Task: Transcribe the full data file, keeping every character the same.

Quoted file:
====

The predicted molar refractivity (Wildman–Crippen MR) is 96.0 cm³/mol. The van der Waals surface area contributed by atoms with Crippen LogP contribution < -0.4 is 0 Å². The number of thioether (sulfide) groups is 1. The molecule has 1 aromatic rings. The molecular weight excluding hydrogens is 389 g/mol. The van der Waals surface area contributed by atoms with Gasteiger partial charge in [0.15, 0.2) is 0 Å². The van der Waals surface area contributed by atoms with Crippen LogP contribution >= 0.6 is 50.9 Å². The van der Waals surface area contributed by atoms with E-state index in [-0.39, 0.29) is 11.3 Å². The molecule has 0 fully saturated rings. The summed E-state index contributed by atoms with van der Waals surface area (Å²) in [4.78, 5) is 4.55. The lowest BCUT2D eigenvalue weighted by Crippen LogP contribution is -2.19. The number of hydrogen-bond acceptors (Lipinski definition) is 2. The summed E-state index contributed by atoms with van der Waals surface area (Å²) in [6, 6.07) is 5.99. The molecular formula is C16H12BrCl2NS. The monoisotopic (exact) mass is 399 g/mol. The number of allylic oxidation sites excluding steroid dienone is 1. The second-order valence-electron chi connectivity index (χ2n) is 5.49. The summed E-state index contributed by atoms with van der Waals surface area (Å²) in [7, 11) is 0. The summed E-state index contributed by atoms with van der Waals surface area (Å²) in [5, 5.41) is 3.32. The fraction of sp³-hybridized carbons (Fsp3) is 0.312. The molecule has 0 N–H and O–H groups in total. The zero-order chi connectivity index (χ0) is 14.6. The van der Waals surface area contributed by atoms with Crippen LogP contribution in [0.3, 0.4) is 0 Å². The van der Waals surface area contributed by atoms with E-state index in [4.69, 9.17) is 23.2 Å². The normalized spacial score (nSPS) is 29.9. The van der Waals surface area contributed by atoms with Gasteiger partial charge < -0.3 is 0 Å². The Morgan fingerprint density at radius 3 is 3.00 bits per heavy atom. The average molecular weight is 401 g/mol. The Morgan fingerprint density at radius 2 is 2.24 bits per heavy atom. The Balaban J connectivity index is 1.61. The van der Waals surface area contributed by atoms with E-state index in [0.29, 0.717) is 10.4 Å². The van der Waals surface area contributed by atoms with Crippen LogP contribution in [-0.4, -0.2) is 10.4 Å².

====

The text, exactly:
The predicted molar refractivity (Wildman–Crippen MR) is 96.0 cm³/mol. The van der Waals surface area contributed by atoms with Crippen LogP contribution < -0.4 is 0 Å². The number of thioether (sulfide) groups is 1. The molecule has 1 aromatic rings. The molecular weight excluding hydrogens is 389 g/mol. The van der Waals surface area contributed by atoms with Gasteiger partial charge in [0.15, 0.2) is 0 Å². The van der Waals surface area contributed by atoms with Crippen LogP contribution >= 0.6 is 50.9 Å². The van der Waals surface area contributed by atoms with E-state index in [-0.39, 0.29) is 11.3 Å². The molecule has 0 fully saturated rings. The summed E-state index contributed by atoms with van der Waals surface area (Å²) in [4.78, 5) is 4.55. The lowest BCUT2D eigenvalue weighted by Crippen LogP contribution is -2.19. The number of hydrogen-bond acceptors (Lipinski definition) is 2. The summed E-state index contributed by atoms with van der Waals surface area (Å²) in [6, 6.07) is 5.99. The molecular formula is C16H12BrCl2NS. The monoisotopic (exact) mass is 399 g/mol. The number of allylic oxidation sites excluding steroid dienone is 1. The second-order valence-electron chi connectivity index (χ2n) is 5.49. The summed E-state index contributed by atoms with van der Waals surface area (Å²) in [7, 11) is 0. The summed E-state index contributed by atoms with van der Waals surface area (Å²) in [5, 5.41) is 3.32. The fraction of sp³-hybridized carbons (Fsp3) is 0.312. The molecule has 0 N–H and O–H groups in total. The zero-order chi connectivity index (χ0) is 14.6. The van der Waals surface area contributed by atoms with Crippen LogP contribution in [0.3, 0.4) is 0 Å². The van der Waals surface area contributed by atoms with E-state index in [4.69, 9.17) is 23.2 Å². The normalized spacial score (nSPS) is 29.9. The van der Waals surface area contributed by atoms with Gasteiger partial charge < -0.3 is 0 Å². The Morgan fingerprint density at radius 3 is 3.00 bits per heavy atom. The average molecular weight is 401 g/mol. The Morgan fingerprint density at radius 2 is 2.24 bits per heavy atom. The Balaban J connectivity index is 1.61. The van der Waals surface area contributed by atoms with E-state index in [0.29, 0.717) is 10.4 Å². The van der Waals surface area contributed by atoms with Crippen LogP contribution in [-0.4, -0.2) is 10.4 Å².